Now, we are both full-time physicians with a child and a home. We have made progress on our loans, but our debt still affects our daily decision-making, such as whether or not to work extra hours, how many, if any, vacation days to use per year, and how much we can afford to save for our child’s education.
In all of these instances, we made choices that were right for us; others may have made different choices. However, this is not meant to be a lament of missed opportunities; I do not regret my choices nor my career path. Rather, my intention is to show the effects student debt can have, that many, like my younger self, may not even be aware of when choosing a career in medicine.
Medical school debt is common. Currently, the average medical student graduate is approximately $180,000 in debt. Whether that debt feels burdensome or insurmountable depends on the interest rate, one’s earning potential, cost of living, and whether or not one’s spouse has debt. Regardless, most would probably agree that at the very least student debt is influential; many doctors must make personal decisions with debt in mind.
The only way to minimize this influence is to minimize the debt. For some, this comes in the way of government programs offering limited loan repayment in exchange for research, military service, or provision of primary care in underserved areas. In the last decade, the Public Service Loan Forgiveness (PSLF) program offered students the chance to have some debt forgiven after working for a non-profit institution and making monthly income-based payments for ten years. This year marks the end of the first decade of PSLF, and as students who enrolled at its outset become eligible for forgiveness, it appears uncertain whether the program will keep its promises. We have yet to see forgiveness, and in the meantime, stories of application denial are emerging.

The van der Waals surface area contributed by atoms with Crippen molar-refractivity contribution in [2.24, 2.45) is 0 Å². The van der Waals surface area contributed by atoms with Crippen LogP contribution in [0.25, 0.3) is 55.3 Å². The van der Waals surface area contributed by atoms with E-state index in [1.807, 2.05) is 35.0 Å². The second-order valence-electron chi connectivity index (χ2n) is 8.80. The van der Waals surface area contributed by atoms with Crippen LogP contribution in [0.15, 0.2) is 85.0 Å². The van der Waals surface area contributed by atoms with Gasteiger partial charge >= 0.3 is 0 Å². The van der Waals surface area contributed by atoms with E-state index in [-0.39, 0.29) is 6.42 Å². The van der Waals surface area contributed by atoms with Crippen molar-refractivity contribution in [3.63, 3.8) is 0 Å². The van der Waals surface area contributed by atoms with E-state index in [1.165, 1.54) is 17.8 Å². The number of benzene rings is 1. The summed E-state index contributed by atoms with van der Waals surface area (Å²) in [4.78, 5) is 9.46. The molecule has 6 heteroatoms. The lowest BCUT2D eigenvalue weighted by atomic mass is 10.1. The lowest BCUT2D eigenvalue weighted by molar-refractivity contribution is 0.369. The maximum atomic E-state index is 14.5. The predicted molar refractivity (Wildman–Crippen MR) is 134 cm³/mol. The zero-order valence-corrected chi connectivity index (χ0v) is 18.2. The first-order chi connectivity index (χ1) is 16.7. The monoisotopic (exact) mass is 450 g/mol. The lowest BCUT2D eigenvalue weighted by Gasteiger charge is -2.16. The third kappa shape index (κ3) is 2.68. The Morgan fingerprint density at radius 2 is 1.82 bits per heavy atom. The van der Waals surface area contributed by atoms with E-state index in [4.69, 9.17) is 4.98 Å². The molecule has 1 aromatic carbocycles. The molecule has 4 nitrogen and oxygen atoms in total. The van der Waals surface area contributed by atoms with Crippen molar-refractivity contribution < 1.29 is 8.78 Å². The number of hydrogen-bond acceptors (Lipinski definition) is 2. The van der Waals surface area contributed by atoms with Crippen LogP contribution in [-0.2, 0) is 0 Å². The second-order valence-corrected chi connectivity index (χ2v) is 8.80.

Much like I’ve described, these students made choices based on debt. They chose lower salaries and smaller loan payments which, if forgiveness is denied, would mean they sacrificed income, while their debt grew, for nothing. While forgiveness was never guaranteed, such a scenario is nonetheless disheartening.
Significant student debt affects individual lives, but may come to affect all of medicine. The combination of increasing education cost, moderate to high student loan interest rates, limited options for repayment programs and uncertainty of forgiveness as well as decreasing physician reimbursement is an unfortunate one that may eventually deter students from choosing to be doctors. If our best students start choosing other fields, what will happen to American healthcare?
I am not hopeful that the cost of medical education will decrease, but I am hopeful that future students will continue to choose medicine. Yes, it is a long road, yes, there are a lot of sacrifices, and yes, the price tag can be hefty. While considering the long-term cost is important, following your dreams is worth more.
Kelly G. Elterman is an anesthesiologist.